For I desire steadfast love and not sacrifice,
the knowledge of God rather than burnt offerings.
Entropy. The term hails from the physical sciences. In its more technical usage it refers to how energy tends to disperse from greater to lesser concentrations over time, as in the case of warm water being cooled by the presence of ice. When first coined, though, the term described the measure of disorder in a given setting.
Its scientific provenance notwithstanding, it is my hypothesis that the true inspiration for the term came not from a laboratory but from a home with children in it. Yes, the energy unleashed from the Big Bang may be dispersing into that faint concentration of matter we now call the background radiation. But all it would take for someone to notice how order tends toward disorder would be to spend a morning watching my children, with great facility and efficiency, transform a home into something just short of a hovel. No, they’re not slobs. But if the world were their canvas, even Jackson Pollack might reach for a paper towel.
Perhaps you can identify. And like me, you’ve probably also felt the corresponding impulse—surely just as worthy of a scientific term—to work against nature itself: to exert a precise force upon said entropic life forms to restore the room to its original state. Or when all else fails, sequester the sources of entropy in their beds for night-night and take it upon yourself to, as I like to put it, “reset the machine” for the next day.
Kidding aside, I think we all like some semblance of order and do our darndest to restore order from the chaos we or others naturally tend to wreak. For me though, my preference for order can sometimes color my mood and my judgment. Order is nice but kids are kids. They are wondrous balls of energy—bouncing off everything in their way, imagining new possibilities. Protect them from the dulling effects of some media and they can come up with some of the most outlandish ideas and creations.
But to allow them the freedom to live out their nature, you have to expect some messes—the manifestation of entropy. For me that’s been a lesson difficult to learn. On more occasions than I care to remember, I’ve found myself in a sullen mood, brooding on the disorder. Sometimes that inner cantankerousness spills over into something a bit insidious (if anything can be just a “bit” insidious): a concerted—dare I say, inspired—effort to restore order, coupled with a correspondingly begrudging spirit about the lack thereof. In those moments, all perspective is lost: who my kids are; what lengths my wife goes to daily in order to keep them fed and their hearts tender to the Lord; how in a few precious years they will be out the door taking their story to places I’ve never been. All that tends to fade to black in my moments of hysteria about domestic entropy, such that one time, my perceptive wife caught me in just such a moment.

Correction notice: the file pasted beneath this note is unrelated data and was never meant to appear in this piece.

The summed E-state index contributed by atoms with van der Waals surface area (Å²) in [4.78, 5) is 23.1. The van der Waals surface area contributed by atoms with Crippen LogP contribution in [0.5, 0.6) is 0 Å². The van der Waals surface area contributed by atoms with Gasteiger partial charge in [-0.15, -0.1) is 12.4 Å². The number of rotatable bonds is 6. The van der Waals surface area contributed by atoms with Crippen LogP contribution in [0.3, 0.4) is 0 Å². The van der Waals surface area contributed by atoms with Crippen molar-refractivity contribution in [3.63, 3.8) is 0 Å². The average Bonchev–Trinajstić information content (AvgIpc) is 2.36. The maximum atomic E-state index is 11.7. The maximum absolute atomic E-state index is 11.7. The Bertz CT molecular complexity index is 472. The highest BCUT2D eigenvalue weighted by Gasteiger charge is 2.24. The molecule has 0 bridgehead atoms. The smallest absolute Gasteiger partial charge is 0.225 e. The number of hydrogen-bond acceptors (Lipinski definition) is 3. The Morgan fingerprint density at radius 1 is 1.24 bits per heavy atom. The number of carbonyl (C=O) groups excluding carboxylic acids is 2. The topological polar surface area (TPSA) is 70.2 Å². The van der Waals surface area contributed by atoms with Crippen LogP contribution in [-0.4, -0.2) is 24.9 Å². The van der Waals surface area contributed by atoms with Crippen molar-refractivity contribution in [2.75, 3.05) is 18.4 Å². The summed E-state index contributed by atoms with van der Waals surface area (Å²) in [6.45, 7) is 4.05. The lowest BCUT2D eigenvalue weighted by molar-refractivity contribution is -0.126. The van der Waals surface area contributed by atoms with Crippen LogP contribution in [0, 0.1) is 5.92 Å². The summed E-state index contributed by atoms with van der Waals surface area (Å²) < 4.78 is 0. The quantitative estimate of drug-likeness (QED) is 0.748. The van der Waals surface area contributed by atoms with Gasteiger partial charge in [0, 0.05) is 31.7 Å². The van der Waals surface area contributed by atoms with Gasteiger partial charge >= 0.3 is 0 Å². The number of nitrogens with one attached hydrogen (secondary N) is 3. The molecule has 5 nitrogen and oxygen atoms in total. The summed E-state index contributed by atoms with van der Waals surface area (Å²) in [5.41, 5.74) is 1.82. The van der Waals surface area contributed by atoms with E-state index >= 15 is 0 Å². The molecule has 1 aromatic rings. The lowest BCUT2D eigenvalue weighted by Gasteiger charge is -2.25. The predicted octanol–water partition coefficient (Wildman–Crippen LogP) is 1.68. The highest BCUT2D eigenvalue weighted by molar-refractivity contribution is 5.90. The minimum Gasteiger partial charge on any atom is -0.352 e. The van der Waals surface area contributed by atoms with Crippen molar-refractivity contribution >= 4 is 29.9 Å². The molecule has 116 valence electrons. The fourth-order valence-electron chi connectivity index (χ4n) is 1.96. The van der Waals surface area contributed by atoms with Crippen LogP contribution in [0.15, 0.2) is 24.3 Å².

Without the slightest hint of abrasiveness, she said calmly and coolly, “I sometimes wish you were more thankful than helpful.”
I was dead to rights before she finished her sentence. I’d been justifying thanklessness by my “longsuffering” efforts to tidy up.
That kind of moment, I think, typifies what Hosea warned of (and Mark preached on last Sunday). A formalism lacking all conviction. A compliance without love. An ostensible interest in restoring respectability from a heart wholly unrespectable. It’s not just a disconnect; it’s self-deceit. Worse, it is to no good purpose. “If I speak with the tongues of men and angels, and have not love, I am a noisy gong . . . . if I give up my body to be burned, but have not love, I gain nothing” (1 Cor 13:1, 3). If I return every Lego to the toy-box—even the tiny pieces that get stuck in the carpet—but have not love, I am nothing.
Was I embarrassed by my wife’s assessment? Of course. But the truth of it was at the same time deeply liberating—if only to see the disconnect between heart and actions. I think repentance is like that: jarring at first, then freeing—especially when it’s elicited by one who loves you. Let the record show, the God who calls us to repentance of our vapid formalism and self-immolating self-sacrifice is the same God whose love cannot be estimated. Though His discipline is painful at the time it is profitable for all time because it derives from His love (cf. Heb 12:5–6).
I’d end this by asking you what offerings you might be bringing that belie a lovelessness—what sacrifices you might be making that conceal something less noble than appearances might suggest. But since we usually need someone to notice those disconnects in us, I’ll ask you to ask the Lord instead. For our love, like order, is prone to entropy.